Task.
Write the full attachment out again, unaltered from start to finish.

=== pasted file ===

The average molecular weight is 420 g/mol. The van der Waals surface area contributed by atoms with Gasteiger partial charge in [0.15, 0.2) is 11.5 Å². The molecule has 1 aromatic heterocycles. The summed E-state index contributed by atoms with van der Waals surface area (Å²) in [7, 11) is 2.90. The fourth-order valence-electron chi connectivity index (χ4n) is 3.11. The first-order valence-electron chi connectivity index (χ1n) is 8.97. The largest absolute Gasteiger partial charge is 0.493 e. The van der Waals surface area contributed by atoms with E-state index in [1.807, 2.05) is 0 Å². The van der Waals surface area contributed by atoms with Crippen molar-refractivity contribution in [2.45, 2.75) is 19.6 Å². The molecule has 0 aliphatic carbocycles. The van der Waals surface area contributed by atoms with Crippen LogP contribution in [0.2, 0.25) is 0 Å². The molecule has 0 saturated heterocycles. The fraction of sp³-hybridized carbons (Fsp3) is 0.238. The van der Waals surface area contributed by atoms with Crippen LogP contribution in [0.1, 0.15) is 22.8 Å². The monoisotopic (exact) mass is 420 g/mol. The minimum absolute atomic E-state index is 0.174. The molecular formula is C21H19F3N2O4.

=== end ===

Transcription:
The average molecular weight is 420 g/mol. The van der Waals surface area contributed by atoms with Gasteiger partial charge in [0.15, 0.2) is 11.5 Å². The molecule has 1 aromatic heterocycles. The summed E-state index contributed by atoms with van der Waals surface area (Å²) in [7, 11) is 2.90. The fourth-order valence-electron chi connectivity index (χ4n) is 3.11. The first-order valence-electron chi connectivity index (χ1n) is 8.97. The largest absolute Gasteiger partial charge is 0.493 e. The van der Waals surface area contributed by atoms with E-state index in [1.807, 2.05) is 0 Å². The van der Waals surface area contributed by atoms with Crippen molar-refractivity contribution in [2.45, 2.75) is 19.6 Å². The molecule has 0 aliphatic carbocycles. The van der Waals surface area contributed by atoms with Crippen LogP contribution in [0.2, 0.25) is 0 Å². The molecule has 0 saturated heterocycles. The fraction of sp³-hybridized carbons (Fsp3) is 0.238. The van der Waals surface area contributed by atoms with Crippen LogP contribution in [0.1, 0.15) is 22.8 Å². The monoisotopic (exact) mass is 420 g/mol. The minimum absolute atomic E-state index is 0.174. The molecular formula is C21H19F3N2O4.